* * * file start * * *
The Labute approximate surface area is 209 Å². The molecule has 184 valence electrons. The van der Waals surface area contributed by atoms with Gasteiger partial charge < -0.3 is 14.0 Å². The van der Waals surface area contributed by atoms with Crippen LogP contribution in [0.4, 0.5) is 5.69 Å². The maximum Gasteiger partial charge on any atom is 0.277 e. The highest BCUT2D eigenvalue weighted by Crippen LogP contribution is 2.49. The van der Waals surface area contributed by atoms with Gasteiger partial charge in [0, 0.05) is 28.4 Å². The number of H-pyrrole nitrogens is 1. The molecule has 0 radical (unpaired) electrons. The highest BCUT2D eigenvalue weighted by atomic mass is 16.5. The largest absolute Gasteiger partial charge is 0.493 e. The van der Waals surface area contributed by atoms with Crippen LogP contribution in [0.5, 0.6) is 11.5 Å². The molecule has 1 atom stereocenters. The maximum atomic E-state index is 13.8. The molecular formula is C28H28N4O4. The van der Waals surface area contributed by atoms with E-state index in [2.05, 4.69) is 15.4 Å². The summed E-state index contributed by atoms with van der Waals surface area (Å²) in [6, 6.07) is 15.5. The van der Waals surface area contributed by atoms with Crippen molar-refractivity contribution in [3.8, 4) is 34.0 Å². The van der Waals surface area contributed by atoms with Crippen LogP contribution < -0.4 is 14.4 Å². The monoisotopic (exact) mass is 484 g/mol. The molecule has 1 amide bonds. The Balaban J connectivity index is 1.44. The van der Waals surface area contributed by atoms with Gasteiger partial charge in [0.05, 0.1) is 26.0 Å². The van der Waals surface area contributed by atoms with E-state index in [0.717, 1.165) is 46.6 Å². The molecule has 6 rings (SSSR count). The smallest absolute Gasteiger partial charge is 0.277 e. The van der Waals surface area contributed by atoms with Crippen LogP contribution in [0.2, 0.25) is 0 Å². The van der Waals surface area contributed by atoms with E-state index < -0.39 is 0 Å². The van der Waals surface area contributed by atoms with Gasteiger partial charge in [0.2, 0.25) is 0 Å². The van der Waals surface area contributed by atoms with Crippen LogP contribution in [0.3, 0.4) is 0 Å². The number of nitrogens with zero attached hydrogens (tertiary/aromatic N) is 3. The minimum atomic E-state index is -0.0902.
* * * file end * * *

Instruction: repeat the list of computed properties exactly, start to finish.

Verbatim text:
The Labute approximate surface area is 209 Å². The molecule has 184 valence electrons. The van der Waals surface area contributed by atoms with Gasteiger partial charge < -0.3 is 14.0 Å². The van der Waals surface area contributed by atoms with Crippen LogP contribution in [0.4, 0.5) is 5.69 Å². The maximum Gasteiger partial charge on any atom is 0.277 e. The highest BCUT2D eigenvalue weighted by Crippen LogP contribution is 2.49. The van der Waals surface area contributed by atoms with Gasteiger partial charge in [0, 0.05) is 28.4 Å². The number of H-pyrrole nitrogens is 1. The molecule has 0 radical (unpaired) electrons. The highest BCUT2D eigenvalue weighted by atomic mass is 16.5. The largest absolute Gasteiger partial charge is 0.493 e. The van der Waals surface area contributed by atoms with Crippen LogP contribution in [0.5, 0.6) is 11.5 Å². The molecule has 1 atom stereocenters. The maximum atomic E-state index is 13.8. The molecular formula is C28H28N4O4. The van der Waals surface area contributed by atoms with E-state index in [2.05, 4.69) is 15.4 Å². The summed E-state index contributed by atoms with van der Waals surface area (Å²) in [6, 6.07) is 15.5. The van der Waals surface area contributed by atoms with Crippen molar-refractivity contribution in [3.8, 4) is 34.0 Å². The van der Waals surface area contributed by atoms with Crippen LogP contribution < -0.4 is 14.4 Å². The monoisotopic (exact) mass is 484 g/mol. The molecule has 1 amide bonds. The Balaban J connectivity index is 1.44. The van der Waals surface area contributed by atoms with Gasteiger partial charge in [0.05, 0.1) is 26.0 Å². The van der Waals surface area contributed by atoms with E-state index in [0.717, 1.165) is 46.6 Å². The molecule has 6 rings (SSSR count). The smallest absolute Gasteiger partial charge is 0.277 e. The van der Waals surface area contributed by atoms with Crippen LogP contribution in [0.2, 0.25) is 0 Å². The van der Waals surface area contributed by atoms with E-state index < -0.39 is 0 Å². The van der Waals surface area contributed by atoms with Gasteiger partial charge in [0.2, 0.25) is 0 Å². The van der Waals surface area contributed by atoms with Crippen LogP contribution in [0.3, 0.4) is 0 Å². The number of nitrogens with zero attached hydrogens (tertiary/aromatic N) is 3. The minimum atomic E-state index is -0.0902.